“On this subject, there was no debate,” says its director Pedro Homar, a marketing man with experience both in the United States and Spain. “We needed to change the message and we needed to change the product.”
So, instead of cheap beach getaways, the Passion for Palma campaign promoted the city as a culturally rich capital, ideal for a quick winter escape. Restaurants were encouraged to open outdoor terraces to get people out on the street. New legislation allowed businesses to stay open on Sunday as cruise-ship passengers were unhappy to find the city closed on their one day in port. With 1.7-million passengers arriving last year, Palma is Spain’s second biggest port of call after Barcelona.
To sell the new message, Palma points to a calendar of events throughout the year. That includes everything from an Ella International Lesbian Festival this May, to marathons, regattas and sacred-music concerts.
Another recent addition to the Majorcan cultural calendar is an annual film festival, and it’s a good example of how the new Palma branding works. A few years ago, Sandra Seeling, a German-born, Majorca-raised actress, who lives in Los Angeles, wanted to start an international independent film festival in Palma. It seemed reasonable enough: Resort cities from Cannes to Park City, Utah, are homes to festivals, and with celebrities from Michael Douglas to Claudia Schiffer owning villas on the island, it’s a proven celebrity draw.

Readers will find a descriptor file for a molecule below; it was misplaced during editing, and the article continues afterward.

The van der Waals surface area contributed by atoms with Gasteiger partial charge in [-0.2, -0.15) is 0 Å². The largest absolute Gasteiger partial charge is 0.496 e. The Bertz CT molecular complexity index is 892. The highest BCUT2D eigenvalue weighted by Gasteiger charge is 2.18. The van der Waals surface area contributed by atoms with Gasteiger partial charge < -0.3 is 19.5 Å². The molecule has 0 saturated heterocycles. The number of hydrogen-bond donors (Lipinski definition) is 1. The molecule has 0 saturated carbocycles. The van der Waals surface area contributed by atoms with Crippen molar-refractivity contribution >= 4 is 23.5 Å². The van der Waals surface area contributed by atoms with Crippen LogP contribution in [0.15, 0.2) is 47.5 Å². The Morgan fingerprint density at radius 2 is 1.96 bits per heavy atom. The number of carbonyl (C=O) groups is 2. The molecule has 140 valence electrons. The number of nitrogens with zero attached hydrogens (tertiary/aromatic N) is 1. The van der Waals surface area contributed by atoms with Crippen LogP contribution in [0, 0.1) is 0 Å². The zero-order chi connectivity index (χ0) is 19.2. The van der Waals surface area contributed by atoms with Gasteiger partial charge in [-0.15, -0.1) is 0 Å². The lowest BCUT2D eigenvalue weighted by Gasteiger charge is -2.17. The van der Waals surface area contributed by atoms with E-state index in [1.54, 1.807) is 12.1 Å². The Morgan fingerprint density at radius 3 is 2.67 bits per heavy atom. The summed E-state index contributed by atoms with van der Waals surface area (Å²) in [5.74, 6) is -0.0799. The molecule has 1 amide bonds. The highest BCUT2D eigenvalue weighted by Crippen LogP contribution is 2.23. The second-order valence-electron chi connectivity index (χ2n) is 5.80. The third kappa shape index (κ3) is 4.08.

But local officials were dubious. She was young, barely out of film school and Palma, which, like most of Spain, had been hard hit by the economic crisis, wasn’t looking to offer cultural handouts. Within the next year, things changed. As the city set about implementing changes in its tourist traffic, a film festival suddenly made sense.
“Within a year, they were 100 per cent behind it,” Seeling recalls. “We had help with hotels and airfares for guests, with promotion of the event.”
Last year, the Evolution Mallorca International Film Festival, held in November, drew 2,200 people. Events took place at Es Baluard Museum of Modern and Contemporary Art. Other events were held at the Rialto Living Centre, a 15th-century building converted into a modern lifestyle store, and the Port Adriano marina, designed by Philippe Starck. The closing night party was at the Mercado Gastronomico San Juan, which opened in 2014, where visitors can try out local delicacies such as ceviche and tartare beef, or traditional lamb kebabs with couscous.
The film festival, Homar says, is a perfect showcase for Palma’s cultural attractions, as well as introducing producers to the island as a potential film location. It also encourages off-season tourism in the old town, which now has 18 boutique hotels, typically built within old family palaces in the old town. Another eight are planned in 2016 and 2017. While that’s a small percentage of the more than 1,000 hotels on the island, the high-end hostelries can also command double the price.
“Are we happy with the results?” Homar asks rhetorically. “Yes, we are.”
The winter of 2014 saw a jump of 4 per cent in off-season tourist numbers. In 2015, it was 8.5 per cent. This past January, Homar says, hotel bookings in Palma were up 40 per cent from the previous year. A survey of more than 13,000 visitors indicated more than 90 per cent said they would return or recommend the city to friends. It listed the top five reasons for visiting Palma; they were: the Cathedral, relaxing, hiking in island’s interior, shopping and culture.